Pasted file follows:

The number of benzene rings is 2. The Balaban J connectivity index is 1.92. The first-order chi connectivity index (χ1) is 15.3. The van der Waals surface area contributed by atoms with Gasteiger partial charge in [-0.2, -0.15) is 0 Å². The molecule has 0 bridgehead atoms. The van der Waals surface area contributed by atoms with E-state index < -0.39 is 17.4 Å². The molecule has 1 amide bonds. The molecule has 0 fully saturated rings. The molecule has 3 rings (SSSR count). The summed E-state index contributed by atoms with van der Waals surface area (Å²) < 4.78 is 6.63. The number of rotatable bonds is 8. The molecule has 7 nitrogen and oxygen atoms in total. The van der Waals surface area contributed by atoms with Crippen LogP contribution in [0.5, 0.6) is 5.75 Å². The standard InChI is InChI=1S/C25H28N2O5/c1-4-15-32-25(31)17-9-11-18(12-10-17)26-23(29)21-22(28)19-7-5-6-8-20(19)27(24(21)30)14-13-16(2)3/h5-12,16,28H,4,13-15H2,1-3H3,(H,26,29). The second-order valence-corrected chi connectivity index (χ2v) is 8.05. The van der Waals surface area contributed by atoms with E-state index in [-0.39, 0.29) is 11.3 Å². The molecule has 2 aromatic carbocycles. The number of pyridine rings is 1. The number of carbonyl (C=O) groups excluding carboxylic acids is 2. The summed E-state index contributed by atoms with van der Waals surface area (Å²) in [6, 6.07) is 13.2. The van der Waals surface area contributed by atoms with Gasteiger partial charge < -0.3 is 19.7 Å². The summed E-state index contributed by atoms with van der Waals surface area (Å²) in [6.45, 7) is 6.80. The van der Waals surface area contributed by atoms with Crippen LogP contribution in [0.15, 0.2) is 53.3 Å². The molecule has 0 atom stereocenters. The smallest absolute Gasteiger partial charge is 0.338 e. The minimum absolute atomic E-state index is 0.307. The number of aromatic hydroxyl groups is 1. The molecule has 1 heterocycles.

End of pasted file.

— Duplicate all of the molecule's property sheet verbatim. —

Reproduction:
The number of benzene rings is 2. The Balaban J connectivity index is 1.92. The first-order chi connectivity index (χ1) is 15.3. The van der Waals surface area contributed by atoms with Gasteiger partial charge in [-0.2, -0.15) is 0 Å². The molecule has 0 bridgehead atoms. The van der Waals surface area contributed by atoms with E-state index < -0.39 is 17.4 Å². The molecule has 1 amide bonds. The molecule has 0 fully saturated rings. The molecule has 3 rings (SSSR count). The summed E-state index contributed by atoms with van der Waals surface area (Å²) < 4.78 is 6.63. The number of rotatable bonds is 8. The molecule has 7 nitrogen and oxygen atoms in total. The van der Waals surface area contributed by atoms with Crippen LogP contribution in [0.5, 0.6) is 5.75 Å². The standard InChI is InChI=1S/C25H28N2O5/c1-4-15-32-25(31)17-9-11-18(12-10-17)26-23(29)21-22(28)19-7-5-6-8-20(19)27(24(21)30)14-13-16(2)3/h5-12,16,28H,4,13-15H2,1-3H3,(H,26,29). The second-order valence-corrected chi connectivity index (χ2v) is 8.05. The van der Waals surface area contributed by atoms with E-state index in [-0.39, 0.29) is 11.3 Å². The molecule has 2 aromatic carbocycles. The number of pyridine rings is 1. The number of carbonyl (C=O) groups excluding carboxylic acids is 2. The summed E-state index contributed by atoms with van der Waals surface area (Å²) in [6, 6.07) is 13.2. The van der Waals surface area contributed by atoms with Gasteiger partial charge < -0.3 is 19.7 Å². The summed E-state index contributed by atoms with van der Waals surface area (Å²) in [6.45, 7) is 6.80. The van der Waals surface area contributed by atoms with Crippen LogP contribution in [0.15, 0.2) is 53.3 Å². The molecule has 0 atom stereocenters. The smallest absolute Gasteiger partial charge is 0.338 e. The minimum absolute atomic E-state index is 0.307. The number of aromatic hydroxyl groups is 1. The molecule has 1 heterocycles.